How new inks could revolutionise designs

03. The inkless approach

Let's be honest; printed packaging demands volume in order to be cost effective, which in itself can be a costly feat. So what if we could print in the exact same quality, clarity and colour correctness without ink? It sounds ridiculous. However the concept of 'inkless ink' is now becoming a reality.

Italian design firm Pininfarina have crafted a pen that uses a patented metallic alloy, which causes the part of the paper it comes into contact with to oxidise, leaving an ink-like mark.

Pininfarina

Pininfarina have created an ink-free ink pen

Although I believe the colour options are limited, meaning that is not ready for the commercial mainstream just yet, it is something that we should all be looking to work on as an important piece of technology.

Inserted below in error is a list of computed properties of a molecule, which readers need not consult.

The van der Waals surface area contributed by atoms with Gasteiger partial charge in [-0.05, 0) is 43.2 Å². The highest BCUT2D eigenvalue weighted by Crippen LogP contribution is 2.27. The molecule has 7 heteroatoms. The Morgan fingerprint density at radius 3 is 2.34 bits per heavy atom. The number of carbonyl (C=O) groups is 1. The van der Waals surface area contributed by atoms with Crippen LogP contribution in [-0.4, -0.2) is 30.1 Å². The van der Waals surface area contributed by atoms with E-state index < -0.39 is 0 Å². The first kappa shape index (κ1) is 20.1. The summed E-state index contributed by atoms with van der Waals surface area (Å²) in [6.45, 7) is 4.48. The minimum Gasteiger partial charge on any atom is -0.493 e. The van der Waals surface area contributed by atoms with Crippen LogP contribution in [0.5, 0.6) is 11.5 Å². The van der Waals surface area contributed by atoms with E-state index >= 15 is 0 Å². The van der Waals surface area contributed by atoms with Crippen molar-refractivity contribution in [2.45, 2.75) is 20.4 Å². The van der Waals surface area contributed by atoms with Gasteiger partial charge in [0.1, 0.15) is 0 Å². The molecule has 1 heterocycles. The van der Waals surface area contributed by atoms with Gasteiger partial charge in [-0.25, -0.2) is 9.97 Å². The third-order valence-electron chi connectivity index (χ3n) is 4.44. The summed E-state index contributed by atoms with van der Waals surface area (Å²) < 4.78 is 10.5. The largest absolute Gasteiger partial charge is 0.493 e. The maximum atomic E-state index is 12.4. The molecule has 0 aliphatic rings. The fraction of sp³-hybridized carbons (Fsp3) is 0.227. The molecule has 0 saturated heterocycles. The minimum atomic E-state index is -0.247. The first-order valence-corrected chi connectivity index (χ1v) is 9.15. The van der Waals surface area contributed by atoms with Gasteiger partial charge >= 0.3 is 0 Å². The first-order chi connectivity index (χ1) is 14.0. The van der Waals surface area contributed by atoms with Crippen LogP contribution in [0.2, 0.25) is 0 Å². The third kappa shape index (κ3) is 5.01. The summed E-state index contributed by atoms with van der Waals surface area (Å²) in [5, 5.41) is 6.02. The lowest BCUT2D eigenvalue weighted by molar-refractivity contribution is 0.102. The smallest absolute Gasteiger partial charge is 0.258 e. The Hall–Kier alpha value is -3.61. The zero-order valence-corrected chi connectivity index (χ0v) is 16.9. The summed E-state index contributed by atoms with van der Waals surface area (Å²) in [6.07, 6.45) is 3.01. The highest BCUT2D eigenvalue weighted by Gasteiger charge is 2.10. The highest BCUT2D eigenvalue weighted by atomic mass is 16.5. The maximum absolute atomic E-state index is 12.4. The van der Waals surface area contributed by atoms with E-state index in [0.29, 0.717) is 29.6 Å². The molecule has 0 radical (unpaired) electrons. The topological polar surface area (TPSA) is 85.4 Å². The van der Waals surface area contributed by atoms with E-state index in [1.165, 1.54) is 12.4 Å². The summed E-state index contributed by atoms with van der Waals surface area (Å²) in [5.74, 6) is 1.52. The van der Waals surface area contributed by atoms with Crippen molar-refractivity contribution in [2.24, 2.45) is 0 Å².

04. Thermochromic inks

Thermochromic ink is not exactly a new concept. Think of brands such as Coca-Cola and Coors Light, who have used this technology on their packaging to let consumers know when their products are at an optimal temperature to drink.

Coke and Coors cans

Coke and Coors have both used thermocromic inks

This is all well and good. However, it seems like this brilliant technology isn't being used to its full potential.

One category where thermochromic inks could be used is within ready meals. With the constant fear of undercooked foods causing severe illnesses – we only have to think back to the latest chicken and campylobacter scandal that hit the UK – a temperature gauge to indicate that food stuffs are fully cooked would increase product safety, and in turn increase consumer's trust in brands.

Words: Gillian Garside-Wight

Gillian Garside-Wight has several years experience within the print and packaging industry. She has grown the Pack Science business brand within Sun Branding Solutions, offering global packaging development consultancy to companies including Burtons, Arco, Iceland, B&Q, Unilever and Tesco.

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